Pair of Post-War Confederate Third National Flags from Hickory Hill Plantation
Gen. Williams Carter Wickham Hickory Hill Plantation, Hanover County, Virginia Pair of Post-War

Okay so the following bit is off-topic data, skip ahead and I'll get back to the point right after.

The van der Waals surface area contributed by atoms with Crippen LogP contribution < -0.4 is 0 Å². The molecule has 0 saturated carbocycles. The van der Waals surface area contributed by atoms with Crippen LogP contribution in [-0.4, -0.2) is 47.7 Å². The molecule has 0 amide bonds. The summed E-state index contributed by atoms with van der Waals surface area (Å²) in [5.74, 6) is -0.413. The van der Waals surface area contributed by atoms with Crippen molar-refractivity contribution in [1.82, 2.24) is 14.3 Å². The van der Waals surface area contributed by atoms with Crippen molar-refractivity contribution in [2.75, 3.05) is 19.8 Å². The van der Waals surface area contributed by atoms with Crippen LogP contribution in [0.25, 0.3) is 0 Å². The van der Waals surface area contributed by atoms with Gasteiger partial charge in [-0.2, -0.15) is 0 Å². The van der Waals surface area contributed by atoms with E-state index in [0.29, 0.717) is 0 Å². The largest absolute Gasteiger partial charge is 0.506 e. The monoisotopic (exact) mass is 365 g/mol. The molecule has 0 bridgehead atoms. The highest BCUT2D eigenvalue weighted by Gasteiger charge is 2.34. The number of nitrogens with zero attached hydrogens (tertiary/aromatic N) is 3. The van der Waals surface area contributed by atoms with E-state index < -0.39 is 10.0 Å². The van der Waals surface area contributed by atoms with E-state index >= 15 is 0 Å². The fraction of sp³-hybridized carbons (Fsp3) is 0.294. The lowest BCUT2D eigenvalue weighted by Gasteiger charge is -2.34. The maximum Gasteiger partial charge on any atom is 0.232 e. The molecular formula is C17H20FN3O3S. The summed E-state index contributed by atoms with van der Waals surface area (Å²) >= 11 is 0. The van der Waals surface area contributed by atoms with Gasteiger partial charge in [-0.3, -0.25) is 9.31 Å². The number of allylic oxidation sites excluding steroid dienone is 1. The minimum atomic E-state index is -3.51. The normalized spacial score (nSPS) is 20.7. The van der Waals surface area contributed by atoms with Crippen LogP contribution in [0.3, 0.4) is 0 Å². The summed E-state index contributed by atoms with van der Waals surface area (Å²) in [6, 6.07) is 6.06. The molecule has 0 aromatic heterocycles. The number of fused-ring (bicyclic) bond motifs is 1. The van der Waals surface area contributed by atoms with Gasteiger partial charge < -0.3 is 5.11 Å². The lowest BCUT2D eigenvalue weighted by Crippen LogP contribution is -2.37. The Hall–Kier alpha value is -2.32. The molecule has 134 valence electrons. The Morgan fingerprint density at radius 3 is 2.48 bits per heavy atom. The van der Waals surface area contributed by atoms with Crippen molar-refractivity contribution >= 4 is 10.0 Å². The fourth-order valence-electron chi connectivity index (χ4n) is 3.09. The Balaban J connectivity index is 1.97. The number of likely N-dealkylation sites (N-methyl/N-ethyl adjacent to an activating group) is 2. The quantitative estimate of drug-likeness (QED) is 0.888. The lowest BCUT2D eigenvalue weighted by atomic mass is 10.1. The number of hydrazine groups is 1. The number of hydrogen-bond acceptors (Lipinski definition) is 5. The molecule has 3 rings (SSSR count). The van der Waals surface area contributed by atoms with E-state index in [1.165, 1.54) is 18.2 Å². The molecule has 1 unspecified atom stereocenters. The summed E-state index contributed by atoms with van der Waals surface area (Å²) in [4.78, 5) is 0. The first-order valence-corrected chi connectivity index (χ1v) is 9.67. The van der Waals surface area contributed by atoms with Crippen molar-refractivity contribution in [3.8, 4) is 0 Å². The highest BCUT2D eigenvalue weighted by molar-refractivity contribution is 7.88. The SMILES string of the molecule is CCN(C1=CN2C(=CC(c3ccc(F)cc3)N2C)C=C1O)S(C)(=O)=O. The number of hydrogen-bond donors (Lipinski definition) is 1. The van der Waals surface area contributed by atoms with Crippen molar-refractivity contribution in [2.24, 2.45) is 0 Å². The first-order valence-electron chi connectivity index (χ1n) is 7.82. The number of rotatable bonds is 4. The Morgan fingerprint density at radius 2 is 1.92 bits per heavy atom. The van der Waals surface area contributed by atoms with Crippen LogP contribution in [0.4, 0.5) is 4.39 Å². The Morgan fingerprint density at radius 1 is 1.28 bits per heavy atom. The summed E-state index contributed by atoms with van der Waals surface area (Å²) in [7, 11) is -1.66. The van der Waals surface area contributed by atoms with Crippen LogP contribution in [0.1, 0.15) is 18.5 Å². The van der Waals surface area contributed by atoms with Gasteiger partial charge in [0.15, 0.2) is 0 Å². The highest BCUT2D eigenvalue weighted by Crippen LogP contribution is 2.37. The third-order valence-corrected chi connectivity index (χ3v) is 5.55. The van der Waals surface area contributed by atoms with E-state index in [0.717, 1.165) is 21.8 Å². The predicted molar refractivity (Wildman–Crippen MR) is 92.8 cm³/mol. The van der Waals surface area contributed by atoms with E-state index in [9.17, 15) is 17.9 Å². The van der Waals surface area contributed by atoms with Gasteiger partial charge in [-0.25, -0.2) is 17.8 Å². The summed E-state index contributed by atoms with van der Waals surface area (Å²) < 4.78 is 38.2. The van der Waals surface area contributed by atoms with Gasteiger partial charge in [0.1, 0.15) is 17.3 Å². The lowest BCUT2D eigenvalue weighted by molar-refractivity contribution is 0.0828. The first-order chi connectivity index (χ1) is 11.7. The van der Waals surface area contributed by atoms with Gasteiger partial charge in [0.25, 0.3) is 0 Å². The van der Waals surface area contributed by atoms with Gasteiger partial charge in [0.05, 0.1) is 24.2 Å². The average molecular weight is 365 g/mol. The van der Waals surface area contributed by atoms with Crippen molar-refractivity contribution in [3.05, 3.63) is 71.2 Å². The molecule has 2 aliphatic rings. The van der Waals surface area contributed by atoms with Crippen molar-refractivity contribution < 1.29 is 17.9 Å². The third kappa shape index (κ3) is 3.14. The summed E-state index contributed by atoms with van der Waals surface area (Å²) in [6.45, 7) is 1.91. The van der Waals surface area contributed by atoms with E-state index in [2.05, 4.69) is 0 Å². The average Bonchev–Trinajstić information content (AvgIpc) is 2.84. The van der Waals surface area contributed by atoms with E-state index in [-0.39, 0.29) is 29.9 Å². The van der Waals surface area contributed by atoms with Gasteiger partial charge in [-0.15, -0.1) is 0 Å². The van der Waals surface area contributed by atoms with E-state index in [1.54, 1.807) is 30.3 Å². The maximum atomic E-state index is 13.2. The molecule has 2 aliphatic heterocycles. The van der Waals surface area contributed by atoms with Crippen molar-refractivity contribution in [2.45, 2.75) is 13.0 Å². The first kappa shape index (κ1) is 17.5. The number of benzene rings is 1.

Confederate Third National Flags from Hickory Hill Plantation – This pair of Confederate Third National, printed, polished cotton flags were discovered, along with several other Confederate flags, by John G. Wickham, Great-Great Grandson of Gen. Williams Carter Wickham (1820 – 1888), at Gen. Wickham’s ancestral home, Hickory Hill, in Hanover County, Virginia. The flags were discovered in the back of a small storage closet under the stairway leading to the third floor of the manor house, at Hickory Hill, around 1987. The flags remained in the care of Mr. Wickham until 2006. Both flags are still attached to their original light wood staffs. The flags are still attached to their original staffs through a narrow slot in the wood, then, the staff slots were joined, clamping the flag fabric to the staff via three short pins running through the staff. The flags are in reasonably good, albeit somewhat soiled condition, still exhibiting strong color; both flags are totally intact, with no rips or tears. These flags appear to date from the latter quarter of the 19th century and may very well have been the possessions of Gen. Wickham. The buyer of the flags will be provided with a notarized letter of provenance. Both flags measure as follows: Hoist Width – 9” x Fly Length – 13.75”; Length of staff – 24.25”. Williams Carter Wickham was the son of William Fanning Wickham and Anne Butler (née Carter) Wickham. His paternal grandfather was John Wickham, the famed constitutional lawyer. Wickham was born in Richmond, Virginia, but spent much of his youth on his father’s 3,200-acre plantation, Hickory Hill, which is located about 20 miles north of Richmond and 5 miles east of Ashland, in Hanover County, Va. Hickory Hill was long an outlying appendage to Shirley Plantation, with much of the property having come into possession of the Carter family by a deed dated March 2, 1734. Williams Wickham was graduated from the University of Virginia and was admitted to the bar, in 1842. He married Lucy Penn Taylor and had several children. He became a justice and was elected to the Virginia House of Delegates in 1849. In 1858, Wickham was commissioned captain of a Virginia volunteer militia cavalry unit, and in 1861 he was elected, by the people of Henrico County, to the state convention, as a Unionist, where he voted against the articles of secession. In September 1861, at the onset of the Civil War, Wickham was commissioned, by Governor John Letcher of Virginia, as a lieutenant colonel of the Fourth Virginia Cavalry. On May 4, 1862, he incurred a severe saber wound during a cavalry charge, at the Battle of Williamsburg. Because of the severity of his injury, Wickham was captured, but was quickly paroled. In August 1862, he was commissioned Colonel of the Fourth Virginia Cavalry. At the Battle of Sharpsburg, he was wounded again, this time in the neck, by a shell fragment. He would recover to participate in the battles of Chancellorsville, Brandy Station and Gettysburg. Wickham was commissioned brigadier general on September 9, 1863, and put in command of Wickham’s brigade, of Fitzhugh Lee‘s division. On May 11, 1864, he fought at the Battle of Yellow Tavern, where Maj. Gen. J.E.B. Stuart was mortally wounded. During this engagement, Stuart’s final order was: “Order Wickham to dismount his brigade and attack.” Wickham resigned his commission on October 5, 1864, and took his seat in the Second Confederate Congress, to which he had been elected, while in the field. Gen. Wickham soon realized that the Confederacy was near its demise, so he participated in the Hampton Roads Conference, in an attempt to bring an early end to the war. Throughout the years after the Civil War, while developing railroads, Wickham also maintained an active political life. He maintained his offices in Richmond and at his residence in Hanover County. He was elected chairman of the Hanover County, Virginia Board of Supervisors in 1871 and a Senator, in the upper house of the Virginia General Assembly, in 1883. Wickham was an officer of the C&O, holding all of the aforementioned, at the time of his death, on July 23, 1888, at his office in Richmond. Wickham was interred in Hickory Hill Cemetery near Ashland, Virginia. A statue of Williams Carter Wickham was donated to the City of Richmond, by the general’s comrades and employees of the Chesapeake and Ohio Railway, in 1891 and was placed in Monroe Park, a city park in Richmond. SOLD